Life Healthcare takes infection prevention seriously. It is a key priority, and to ensure the highest standards our comprehensive, well-entrenched infection prevention programme is aligned with evidence-based international best practices.
Infection prevention throughout our hospitals
Our infection prevention and risk management department is involved in all aspects of the business, including:
- Hospital services
- Operating theatres
- Sterile services
- Clinical and general engineering
- Renovations and new construction
- Occupational health
What is infection prevention?
The easiest and most important method to prevent the transfer of bacteria is effective hand hygiene. All healthcare workers, patients and hospital visitors should practise good hand hygiene.
Hand hygiene is the cornerstone of infection prevention and patient safety, and while this is vital in our healthcare facilities, it is equally important at home, work and in the community. Hygiene measures are all-important yet often undervalued.
Three questions you should be able to answer
- Why is hand washing so important?
The hands are one of the most significant contributors to cross-contamination and cross-infection – in the home and hospital.
- When should you wash your hands?
Eating or feeding children
Touching your nose, eyes or mouth
Applying contact lenses
Giving medication or first aid
Using the toilet or changing a child’s nappy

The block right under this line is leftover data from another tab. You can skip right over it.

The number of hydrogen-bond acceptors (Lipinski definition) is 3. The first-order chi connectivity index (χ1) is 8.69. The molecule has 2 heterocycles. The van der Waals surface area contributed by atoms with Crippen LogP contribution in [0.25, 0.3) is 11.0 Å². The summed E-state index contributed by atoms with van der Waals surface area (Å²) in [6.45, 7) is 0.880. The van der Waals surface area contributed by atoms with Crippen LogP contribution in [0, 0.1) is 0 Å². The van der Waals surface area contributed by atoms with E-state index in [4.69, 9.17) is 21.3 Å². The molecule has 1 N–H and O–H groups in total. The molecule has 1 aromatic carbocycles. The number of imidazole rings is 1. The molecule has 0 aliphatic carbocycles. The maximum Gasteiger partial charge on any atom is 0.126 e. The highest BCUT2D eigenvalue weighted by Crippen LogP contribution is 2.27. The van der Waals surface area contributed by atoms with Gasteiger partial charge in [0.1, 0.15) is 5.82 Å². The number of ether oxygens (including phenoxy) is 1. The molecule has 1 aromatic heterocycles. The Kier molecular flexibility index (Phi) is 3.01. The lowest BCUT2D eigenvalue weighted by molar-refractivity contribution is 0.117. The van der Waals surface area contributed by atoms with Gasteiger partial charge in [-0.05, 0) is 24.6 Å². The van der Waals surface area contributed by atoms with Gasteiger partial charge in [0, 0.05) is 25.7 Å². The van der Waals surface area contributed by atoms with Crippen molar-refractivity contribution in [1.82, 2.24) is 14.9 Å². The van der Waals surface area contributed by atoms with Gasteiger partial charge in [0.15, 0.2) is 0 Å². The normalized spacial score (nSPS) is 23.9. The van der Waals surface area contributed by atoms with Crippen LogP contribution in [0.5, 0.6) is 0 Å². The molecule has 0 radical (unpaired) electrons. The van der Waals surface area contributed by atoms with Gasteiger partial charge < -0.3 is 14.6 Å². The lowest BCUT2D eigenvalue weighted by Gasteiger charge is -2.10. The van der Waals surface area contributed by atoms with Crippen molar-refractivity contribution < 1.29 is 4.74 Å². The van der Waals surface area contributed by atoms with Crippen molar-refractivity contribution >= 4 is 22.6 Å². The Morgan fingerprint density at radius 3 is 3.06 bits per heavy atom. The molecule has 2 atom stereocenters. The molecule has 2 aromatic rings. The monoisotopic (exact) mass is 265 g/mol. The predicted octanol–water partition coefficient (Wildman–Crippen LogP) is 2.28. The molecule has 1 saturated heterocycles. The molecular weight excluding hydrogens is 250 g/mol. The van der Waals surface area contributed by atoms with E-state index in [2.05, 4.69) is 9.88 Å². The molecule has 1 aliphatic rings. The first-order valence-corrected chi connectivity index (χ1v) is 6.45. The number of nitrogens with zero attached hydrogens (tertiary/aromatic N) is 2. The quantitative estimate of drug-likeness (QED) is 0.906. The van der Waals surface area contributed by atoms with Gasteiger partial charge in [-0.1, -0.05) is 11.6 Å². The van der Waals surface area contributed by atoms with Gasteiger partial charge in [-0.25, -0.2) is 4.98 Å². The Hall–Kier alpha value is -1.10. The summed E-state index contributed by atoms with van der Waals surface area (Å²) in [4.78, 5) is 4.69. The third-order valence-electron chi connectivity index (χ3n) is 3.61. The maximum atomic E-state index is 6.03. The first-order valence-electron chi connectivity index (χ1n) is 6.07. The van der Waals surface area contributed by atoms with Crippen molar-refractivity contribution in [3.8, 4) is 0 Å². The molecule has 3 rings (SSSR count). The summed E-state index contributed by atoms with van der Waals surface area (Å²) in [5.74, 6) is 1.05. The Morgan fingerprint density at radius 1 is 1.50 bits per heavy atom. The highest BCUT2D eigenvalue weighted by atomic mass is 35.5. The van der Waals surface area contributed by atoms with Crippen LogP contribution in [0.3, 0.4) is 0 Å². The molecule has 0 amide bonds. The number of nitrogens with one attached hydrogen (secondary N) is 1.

Handling pets and domestic animals
Contact with blood or body fluids
Coughing, sneezing or blowing your nose
Contact with a potentially contaminated site
Touching hospital surfaces such as bed rails and door handles
- Before and after…
Handling raw food
Tending to someone who is sick
Whenever hands appear dirty
- How should you wash your hands?
- Wet your hands.
- Apply soap.
- Rub hands together to form a lather.
- Rub all over the top of your hands, between fingers and around and under fingernails.
- Rinse your hands well
Educating the community about good hand hygiene
Recent studies show that:
- 60% of South Africans do not wash their hands properly after using the toilet.
- 66% of South Africans do not wash their hands with soap. A five-second splash under water may make your hands appear cleaner and remove any visible dirt, but it’s not really effective in getting rid of the harmful germs on your hands that can cause infection, especially at critical moments – after using the toilet, after cleaning a child and before handling food.
- 75% of illnesses in homes can be prevented by using hygiene products and maintaining good hygiene habits such as handwashing.
A 2005-2007 study by Professor Eugene C Cole in the Western Cape found that the following can be prevented through good hygiene habits:
- 80% of gastrointestinal infections (including vomiting and diarrhoea)
- 70% of respiratory infections (including colds, flu and ear infections)
- 70% of skin infections (abscesses, boils, eczema, impetigo, ringworm, scabies and pink eye)
Infection must also be prevented in wounds after surgery. Here are some helpful wound care tips for surgical patients after discharge.
Did you know?
In hospital, patients with contagious diseases will be isolated to prevent the spread of the disease/infection. It is vital that all healthcare workers, as well as visitors, adhere to the precautionary measures prescribed.